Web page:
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scientific paradigma universally recognized scientific achievement that for a time provides model problems and solutions to a community of practitioners’ (KUHN, 1962). Kuhn has been criticized for using the term in a variety of senses (e.g. to refer to groups, FORMS OF LIFE, etc.). It is clear, however, that Kuhn's main reason for introducing the term was to draw attention to the fact that science is a ‘flesh and blood’ phenomenon and that the character and the achievements of science cannot be adequately understood as reducible to abstract theories (see also NORMAL AND REVOLUTIONARY SCIENCE). Once this is seen, the ‘looseness’ of the concept can be justified as reflecting a looseness in the subject matter.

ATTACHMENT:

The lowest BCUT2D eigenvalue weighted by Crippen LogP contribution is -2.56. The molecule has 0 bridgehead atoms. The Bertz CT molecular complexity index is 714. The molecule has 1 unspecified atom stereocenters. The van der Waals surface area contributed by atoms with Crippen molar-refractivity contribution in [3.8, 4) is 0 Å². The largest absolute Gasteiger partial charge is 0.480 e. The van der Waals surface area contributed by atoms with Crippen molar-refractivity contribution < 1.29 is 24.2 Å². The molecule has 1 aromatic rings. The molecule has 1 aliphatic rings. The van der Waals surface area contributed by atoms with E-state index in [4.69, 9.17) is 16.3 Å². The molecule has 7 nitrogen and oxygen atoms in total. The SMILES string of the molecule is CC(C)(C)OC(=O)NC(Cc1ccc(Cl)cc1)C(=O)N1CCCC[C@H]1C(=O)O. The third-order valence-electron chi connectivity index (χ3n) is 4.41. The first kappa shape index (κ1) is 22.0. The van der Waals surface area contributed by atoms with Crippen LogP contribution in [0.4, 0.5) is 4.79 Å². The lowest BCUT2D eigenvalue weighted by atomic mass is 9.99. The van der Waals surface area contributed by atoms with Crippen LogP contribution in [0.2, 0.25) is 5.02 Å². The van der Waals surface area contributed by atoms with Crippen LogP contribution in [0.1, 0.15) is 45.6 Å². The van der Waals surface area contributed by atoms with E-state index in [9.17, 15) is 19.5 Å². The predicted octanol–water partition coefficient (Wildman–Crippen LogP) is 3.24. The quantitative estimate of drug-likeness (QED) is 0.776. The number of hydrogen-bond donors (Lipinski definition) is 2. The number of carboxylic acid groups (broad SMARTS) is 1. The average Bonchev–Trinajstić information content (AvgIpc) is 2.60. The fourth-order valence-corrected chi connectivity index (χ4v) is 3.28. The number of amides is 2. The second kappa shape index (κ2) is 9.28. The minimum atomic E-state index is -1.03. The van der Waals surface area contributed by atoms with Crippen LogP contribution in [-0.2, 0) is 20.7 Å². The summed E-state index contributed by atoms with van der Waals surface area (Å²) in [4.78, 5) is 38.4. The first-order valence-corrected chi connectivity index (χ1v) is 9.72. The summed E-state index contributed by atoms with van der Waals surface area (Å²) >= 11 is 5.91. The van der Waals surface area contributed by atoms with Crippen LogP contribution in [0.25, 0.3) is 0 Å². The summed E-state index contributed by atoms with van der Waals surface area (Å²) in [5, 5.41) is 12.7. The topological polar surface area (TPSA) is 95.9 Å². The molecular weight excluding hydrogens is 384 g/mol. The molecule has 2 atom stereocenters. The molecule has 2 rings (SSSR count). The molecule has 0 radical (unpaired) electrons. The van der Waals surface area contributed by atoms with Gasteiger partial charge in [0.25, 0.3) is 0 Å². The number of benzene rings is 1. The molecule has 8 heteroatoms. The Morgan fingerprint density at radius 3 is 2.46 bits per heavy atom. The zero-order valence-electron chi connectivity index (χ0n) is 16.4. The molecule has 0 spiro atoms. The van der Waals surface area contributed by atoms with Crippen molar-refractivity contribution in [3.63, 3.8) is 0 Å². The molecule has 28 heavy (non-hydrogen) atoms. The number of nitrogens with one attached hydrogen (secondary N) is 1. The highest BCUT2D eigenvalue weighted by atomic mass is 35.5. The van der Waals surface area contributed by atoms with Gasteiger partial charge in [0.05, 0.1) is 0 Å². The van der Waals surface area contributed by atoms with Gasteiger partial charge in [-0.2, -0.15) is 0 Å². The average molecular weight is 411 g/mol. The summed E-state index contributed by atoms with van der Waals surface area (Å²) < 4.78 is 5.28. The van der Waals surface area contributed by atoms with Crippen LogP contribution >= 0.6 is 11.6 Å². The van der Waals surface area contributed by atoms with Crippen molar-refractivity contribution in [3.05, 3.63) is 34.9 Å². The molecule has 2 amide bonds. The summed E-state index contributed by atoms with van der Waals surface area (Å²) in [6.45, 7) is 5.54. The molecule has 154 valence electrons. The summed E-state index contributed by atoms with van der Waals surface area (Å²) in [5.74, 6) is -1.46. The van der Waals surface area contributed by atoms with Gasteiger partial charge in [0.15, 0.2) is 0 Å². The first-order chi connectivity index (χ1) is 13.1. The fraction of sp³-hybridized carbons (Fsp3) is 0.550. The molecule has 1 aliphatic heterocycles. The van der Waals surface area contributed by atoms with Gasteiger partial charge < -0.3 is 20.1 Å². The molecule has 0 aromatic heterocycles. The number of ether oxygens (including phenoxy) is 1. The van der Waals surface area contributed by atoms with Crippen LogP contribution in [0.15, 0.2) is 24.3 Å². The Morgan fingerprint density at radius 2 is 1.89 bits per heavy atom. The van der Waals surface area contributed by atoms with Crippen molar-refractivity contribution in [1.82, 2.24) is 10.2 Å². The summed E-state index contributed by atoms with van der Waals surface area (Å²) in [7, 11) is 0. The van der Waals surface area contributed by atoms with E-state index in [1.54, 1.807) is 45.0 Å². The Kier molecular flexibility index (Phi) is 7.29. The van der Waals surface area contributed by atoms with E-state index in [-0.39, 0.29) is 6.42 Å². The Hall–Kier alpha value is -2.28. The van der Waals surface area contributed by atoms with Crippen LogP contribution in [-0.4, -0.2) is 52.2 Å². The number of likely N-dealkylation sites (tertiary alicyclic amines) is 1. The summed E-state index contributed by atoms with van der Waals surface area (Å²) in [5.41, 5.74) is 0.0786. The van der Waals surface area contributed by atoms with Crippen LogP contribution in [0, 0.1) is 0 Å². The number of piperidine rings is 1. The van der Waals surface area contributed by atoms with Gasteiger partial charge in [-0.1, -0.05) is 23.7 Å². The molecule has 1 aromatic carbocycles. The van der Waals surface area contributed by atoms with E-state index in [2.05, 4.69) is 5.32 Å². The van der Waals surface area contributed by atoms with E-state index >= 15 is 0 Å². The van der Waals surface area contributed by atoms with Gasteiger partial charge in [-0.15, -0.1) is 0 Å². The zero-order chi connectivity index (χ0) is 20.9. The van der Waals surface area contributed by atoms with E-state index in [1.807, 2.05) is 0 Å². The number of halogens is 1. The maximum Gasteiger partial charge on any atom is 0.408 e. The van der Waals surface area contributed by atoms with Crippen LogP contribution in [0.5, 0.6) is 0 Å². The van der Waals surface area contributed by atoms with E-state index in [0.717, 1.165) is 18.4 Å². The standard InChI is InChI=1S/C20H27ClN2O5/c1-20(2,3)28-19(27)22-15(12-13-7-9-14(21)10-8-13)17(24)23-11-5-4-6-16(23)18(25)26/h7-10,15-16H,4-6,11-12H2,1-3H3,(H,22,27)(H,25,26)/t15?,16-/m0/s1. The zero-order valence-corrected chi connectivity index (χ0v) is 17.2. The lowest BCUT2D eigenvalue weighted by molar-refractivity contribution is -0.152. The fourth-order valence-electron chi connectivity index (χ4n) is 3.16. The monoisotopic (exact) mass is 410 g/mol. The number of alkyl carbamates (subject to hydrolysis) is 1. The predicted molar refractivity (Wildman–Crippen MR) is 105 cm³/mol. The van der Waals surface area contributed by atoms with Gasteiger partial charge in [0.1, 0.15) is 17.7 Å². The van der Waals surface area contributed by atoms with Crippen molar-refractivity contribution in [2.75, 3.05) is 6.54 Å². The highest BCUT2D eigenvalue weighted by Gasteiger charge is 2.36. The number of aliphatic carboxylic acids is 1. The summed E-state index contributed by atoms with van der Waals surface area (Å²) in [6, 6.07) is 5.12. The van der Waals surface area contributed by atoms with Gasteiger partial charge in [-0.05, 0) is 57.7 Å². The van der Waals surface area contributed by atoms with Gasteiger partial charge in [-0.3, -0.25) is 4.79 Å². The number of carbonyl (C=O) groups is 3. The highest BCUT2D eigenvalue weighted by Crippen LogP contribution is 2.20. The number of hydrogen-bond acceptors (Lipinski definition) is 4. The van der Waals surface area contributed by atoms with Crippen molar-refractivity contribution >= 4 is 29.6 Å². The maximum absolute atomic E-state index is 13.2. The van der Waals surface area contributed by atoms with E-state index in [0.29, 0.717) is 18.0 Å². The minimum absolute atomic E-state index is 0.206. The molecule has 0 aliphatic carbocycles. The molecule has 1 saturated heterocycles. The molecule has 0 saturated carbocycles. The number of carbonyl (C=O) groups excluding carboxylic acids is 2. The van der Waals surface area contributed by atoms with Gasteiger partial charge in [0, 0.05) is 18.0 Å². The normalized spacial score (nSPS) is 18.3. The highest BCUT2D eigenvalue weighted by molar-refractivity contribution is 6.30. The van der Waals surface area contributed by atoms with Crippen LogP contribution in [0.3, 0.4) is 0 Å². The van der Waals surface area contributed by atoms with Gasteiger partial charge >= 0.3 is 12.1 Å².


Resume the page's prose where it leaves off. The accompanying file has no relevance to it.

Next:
While scientific paradigms are seen by Kuhn as a sign of the maturity of a scientific discipline and the social sciences viewed by him as ‘preparadigmatic’, it is also possible to talk of ‘paradigms’ in the social sciences, with the social sciences seen as ‘multiparadigmatic’ in a way that reflects the inherent difficulties and divergent interpretations of the subject matter.